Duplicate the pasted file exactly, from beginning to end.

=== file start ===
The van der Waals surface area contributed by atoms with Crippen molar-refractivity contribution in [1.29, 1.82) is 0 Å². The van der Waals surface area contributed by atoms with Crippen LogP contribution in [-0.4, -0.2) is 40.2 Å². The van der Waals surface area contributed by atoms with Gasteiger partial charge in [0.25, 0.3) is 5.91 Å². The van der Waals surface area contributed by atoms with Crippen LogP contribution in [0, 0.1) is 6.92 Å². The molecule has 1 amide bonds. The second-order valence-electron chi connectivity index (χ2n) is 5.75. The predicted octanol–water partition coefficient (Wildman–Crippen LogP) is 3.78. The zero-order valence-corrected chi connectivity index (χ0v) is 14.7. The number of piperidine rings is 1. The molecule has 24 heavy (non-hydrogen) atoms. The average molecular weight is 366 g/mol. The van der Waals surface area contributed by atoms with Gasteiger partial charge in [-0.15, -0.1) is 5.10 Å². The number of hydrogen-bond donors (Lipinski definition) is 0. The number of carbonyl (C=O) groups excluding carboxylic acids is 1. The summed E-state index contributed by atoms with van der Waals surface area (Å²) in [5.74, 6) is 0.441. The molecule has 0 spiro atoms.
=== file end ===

The van der Waals surface area contributed by atoms with Crippen molar-refractivity contribution in [1.29, 1.82) is 0 Å². The van der Waals surface area contributed by atoms with Crippen LogP contribution in [-0.4, -0.2) is 40.2 Å². The van der Waals surface area contributed by atoms with Gasteiger partial charge in [0.25, 0.3) is 5.91 Å². The van der Waals surface area contributed by atoms with Crippen LogP contribution in [0, 0.1) is 6.92 Å². The molecule has 1 amide bonds. The second-order valence-electron chi connectivity index (χ2n) is 5.75. The predicted octanol–water partition coefficient (Wildman–Crippen LogP) is 3.78. The zero-order valence-corrected chi connectivity index (χ0v) is 14.7. The number of piperidine rings is 1. The molecule has 24 heavy (non-hydrogen) atoms. The average molecular weight is 366 g/mol. The van der Waals surface area contributed by atoms with Gasteiger partial charge in [-0.15, -0.1) is 5.10 Å². The number of hydrogen-bond donors (Lipinski definition) is 0. The number of carbonyl (C=O) groups excluding carboxylic acids is 1. The summed E-state index contributed by atoms with van der Waals surface area (Å²) in [5.74, 6) is 0.441. The molecule has 0 spiro atoms.